Crops remain extremely stressed from the lack of moisture and continue to advance quickly due to the heat and dry conditions throughout the growing season. Many parts of the province saw a break in the heat with clouds and smoke from fires moving in, providing crops a slight reprieve from heat stress. Any rain received now will not help increase crop yield but it will help maintain yields through the heat.
Provincially, 51 per cent of fall cereals, 52 per cent of spring cereals, 50 per cent of oilseeds and 49 per cent of pulse crops are at their normal stages of development for this time of year. Many cereal crops that have headed out are not developing kernels and some producers have elected to cut these crops as greenfeed. There is a significant shortage of livestock feed, so we encourage producers to consider alternate uses for crops that will not develop.
Rainfall varied throughout the province this past week with many regions receiving from nil up to 75 mm. The Redvers area received of the most rainfall with 75 mm, the Kisbey and Stoughton areas received 34 mm and the Kindersley area received two mm.
Cropland topsoil moisture is rated as eight per cent adequate, 39 per cent short and 53 per cent very short. Hay and pasture land topsoil moisture is rated as six per cent adequate, 31 per cent short and 63 per cent very short.
Haying continues in the province with 22 per cent of hay crop cut and 61 per cent baled or put into silage. Hay quality is currently rated as eight per cent excellent, 51 per cent good, 32 per cent fair and nine per cent poor.
Hay yields are well below normal and most producers are unsure if a second cut will be possible this year. Low hay yields and quality are causing concerns over the amount of feed available to carry cattle over into the winter. Estimated average dryland hay yields at this time are 0.70 tons per acre for alfalfa and alfalfa/brome grass, 0.60 tons per acre for other tame hay and wild hay and one tonne per acre for greenfeed. Estimated average irrigated hay yields are 1.79 tons per acre for alfalfa, 1.67 tons per acre for alfalfa/bromegrass and 1.23 tons per acre for greenfeed.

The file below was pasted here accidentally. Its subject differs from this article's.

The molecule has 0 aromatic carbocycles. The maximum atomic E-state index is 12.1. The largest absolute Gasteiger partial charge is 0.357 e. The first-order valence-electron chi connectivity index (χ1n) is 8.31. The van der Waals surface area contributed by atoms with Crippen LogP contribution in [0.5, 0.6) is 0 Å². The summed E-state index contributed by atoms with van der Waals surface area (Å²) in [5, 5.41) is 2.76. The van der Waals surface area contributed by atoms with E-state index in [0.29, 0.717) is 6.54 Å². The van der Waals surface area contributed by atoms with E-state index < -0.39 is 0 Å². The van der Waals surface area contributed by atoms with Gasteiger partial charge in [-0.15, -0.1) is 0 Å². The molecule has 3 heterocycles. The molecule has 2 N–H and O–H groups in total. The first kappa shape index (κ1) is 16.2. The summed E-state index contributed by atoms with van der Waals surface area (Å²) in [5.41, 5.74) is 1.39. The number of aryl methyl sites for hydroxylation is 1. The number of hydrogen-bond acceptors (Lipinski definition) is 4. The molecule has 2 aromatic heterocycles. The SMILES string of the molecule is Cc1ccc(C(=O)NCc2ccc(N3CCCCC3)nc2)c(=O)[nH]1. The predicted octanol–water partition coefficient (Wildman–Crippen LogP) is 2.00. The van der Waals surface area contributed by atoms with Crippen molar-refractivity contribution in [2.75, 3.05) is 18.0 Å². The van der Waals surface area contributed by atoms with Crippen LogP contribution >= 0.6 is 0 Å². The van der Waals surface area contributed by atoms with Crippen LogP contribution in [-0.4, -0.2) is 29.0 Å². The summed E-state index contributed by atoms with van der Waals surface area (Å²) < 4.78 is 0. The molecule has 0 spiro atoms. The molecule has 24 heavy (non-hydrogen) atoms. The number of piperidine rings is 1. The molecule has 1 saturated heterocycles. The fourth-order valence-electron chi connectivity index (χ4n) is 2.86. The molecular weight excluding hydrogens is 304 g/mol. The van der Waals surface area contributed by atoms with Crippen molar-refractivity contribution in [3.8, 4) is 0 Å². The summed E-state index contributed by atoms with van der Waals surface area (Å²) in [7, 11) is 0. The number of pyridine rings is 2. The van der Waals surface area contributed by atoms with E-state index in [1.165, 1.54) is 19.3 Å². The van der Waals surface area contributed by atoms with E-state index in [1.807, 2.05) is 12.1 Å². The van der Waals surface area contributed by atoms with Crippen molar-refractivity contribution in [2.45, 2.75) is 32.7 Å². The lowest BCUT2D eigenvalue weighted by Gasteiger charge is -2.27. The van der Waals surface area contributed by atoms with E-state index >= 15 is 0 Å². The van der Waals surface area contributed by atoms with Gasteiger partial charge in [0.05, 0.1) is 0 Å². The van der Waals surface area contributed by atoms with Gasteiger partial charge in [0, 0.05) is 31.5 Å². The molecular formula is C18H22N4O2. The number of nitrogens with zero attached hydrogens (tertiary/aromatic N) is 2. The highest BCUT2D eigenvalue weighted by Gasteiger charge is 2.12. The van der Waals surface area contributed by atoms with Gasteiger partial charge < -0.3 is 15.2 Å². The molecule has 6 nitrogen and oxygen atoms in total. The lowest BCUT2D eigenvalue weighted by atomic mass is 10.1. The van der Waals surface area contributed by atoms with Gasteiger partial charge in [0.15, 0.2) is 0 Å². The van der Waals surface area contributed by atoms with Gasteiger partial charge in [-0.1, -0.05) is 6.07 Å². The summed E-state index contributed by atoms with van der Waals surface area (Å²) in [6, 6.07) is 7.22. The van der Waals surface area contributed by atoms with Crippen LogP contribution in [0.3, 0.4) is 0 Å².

Crop damage this week was attributed to localized hail, strong winds, lack of moisture, heat and grasshoppers. Many producers are assessing the benefit of spraying for grasshoppers in fields that are very poor in condition and are considering cutting them as greenfeed.
Farmers are busy haying, doing yield assessments through SCIC, researching their options around water infrastructure and some have already begun prepping their harvesting equipment.
In response to the feed shortage this year, Saskatchewan Crop Insurance Corporation is doubling the Low Yield Appraisal threshold values for customers who salvage their cereal or pulse crops as feed, without negatively impacting future individual coverage. Customers are asked to contact their local SCIC office before they graze, bale or silage any damaged crops to discuss their options. Additionally, the Government of Saskatchewan is making changes to temporarily increase the maximum funding a livestock producer can receive from the Farm and Ranch Water Infrastructure Program (FRWIP) for dugouts, wells and pipelines for agricultural use. This change will be in effect for the April 1, 2021 to March 31, 2022, time period. The maximum rebate for livestock producers during this time period will increase from $50,000 to $150,000. The first $50,000 will be based on a 50-50 cost-share and the remaining $100,000 will be on a 70-30 government-producer cost-share. Producers can contact the Agriculture Knowledge Centre at 1-866-457-2377 for more information.
A complete, printable version of the Crop Report is available online at https://www.saskatchewan.ca/crop-report.
Follow the 2021 Crop Report on Twitter at @SKAgriculture.